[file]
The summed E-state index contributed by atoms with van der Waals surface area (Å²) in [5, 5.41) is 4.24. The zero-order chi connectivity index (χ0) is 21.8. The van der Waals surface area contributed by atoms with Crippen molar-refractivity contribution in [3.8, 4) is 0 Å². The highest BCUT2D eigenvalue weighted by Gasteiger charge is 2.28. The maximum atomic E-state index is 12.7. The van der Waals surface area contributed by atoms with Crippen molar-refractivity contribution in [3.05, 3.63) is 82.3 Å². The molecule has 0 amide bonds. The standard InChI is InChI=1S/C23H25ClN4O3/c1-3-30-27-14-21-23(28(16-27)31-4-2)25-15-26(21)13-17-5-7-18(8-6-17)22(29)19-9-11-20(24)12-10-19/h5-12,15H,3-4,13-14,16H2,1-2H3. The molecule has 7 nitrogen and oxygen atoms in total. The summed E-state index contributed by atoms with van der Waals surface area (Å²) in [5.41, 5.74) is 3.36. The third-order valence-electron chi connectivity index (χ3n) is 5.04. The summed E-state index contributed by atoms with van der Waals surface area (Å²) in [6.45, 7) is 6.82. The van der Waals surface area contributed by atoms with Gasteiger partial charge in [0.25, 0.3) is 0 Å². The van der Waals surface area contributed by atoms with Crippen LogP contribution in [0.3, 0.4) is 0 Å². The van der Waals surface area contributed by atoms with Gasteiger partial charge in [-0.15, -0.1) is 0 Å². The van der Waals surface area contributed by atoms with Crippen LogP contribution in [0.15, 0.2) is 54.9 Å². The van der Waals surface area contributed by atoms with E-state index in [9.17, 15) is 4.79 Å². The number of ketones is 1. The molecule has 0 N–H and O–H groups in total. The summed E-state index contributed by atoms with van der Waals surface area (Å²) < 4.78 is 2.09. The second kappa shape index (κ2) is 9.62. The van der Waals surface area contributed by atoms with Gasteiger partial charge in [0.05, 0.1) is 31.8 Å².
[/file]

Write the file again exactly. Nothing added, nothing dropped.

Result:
The summed E-state index contributed by atoms with van der Waals surface area (Å²) in [5, 5.41) is 4.24. The zero-order chi connectivity index (χ0) is 21.8. The van der Waals surface area contributed by atoms with Crippen molar-refractivity contribution in [3.8, 4) is 0 Å². The highest BCUT2D eigenvalue weighted by Gasteiger charge is 2.28. The maximum atomic E-state index is 12.7. The van der Waals surface area contributed by atoms with Crippen molar-refractivity contribution in [3.05, 3.63) is 82.3 Å². The molecule has 0 amide bonds. The standard InChI is InChI=1S/C23H25ClN4O3/c1-3-30-27-14-21-23(28(16-27)31-4-2)25-15-26(21)13-17-5-7-18(8-6-17)22(29)19-9-11-20(24)12-10-19/h5-12,15H,3-4,13-14,16H2,1-2H3. The molecule has 7 nitrogen and oxygen atoms in total. The summed E-state index contributed by atoms with van der Waals surface area (Å²) in [5.41, 5.74) is 3.36. The third-order valence-electron chi connectivity index (χ3n) is 5.04. The summed E-state index contributed by atoms with van der Waals surface area (Å²) in [6.45, 7) is 6.82. The van der Waals surface area contributed by atoms with Gasteiger partial charge in [0.25, 0.3) is 0 Å². The van der Waals surface area contributed by atoms with Crippen LogP contribution in [0.3, 0.4) is 0 Å². The van der Waals surface area contributed by atoms with Gasteiger partial charge in [-0.15, -0.1) is 0 Å². The van der Waals surface area contributed by atoms with Crippen LogP contribution in [0.15, 0.2) is 54.9 Å². The van der Waals surface area contributed by atoms with E-state index in [9.17, 15) is 4.79 Å². The number of ketones is 1. The molecule has 0 N–H and O–H groups in total. The summed E-state index contributed by atoms with van der Waals surface area (Å²) < 4.78 is 2.09. The second kappa shape index (κ2) is 9.62. The van der Waals surface area contributed by atoms with Gasteiger partial charge in [0.05, 0.1) is 31.8 Å².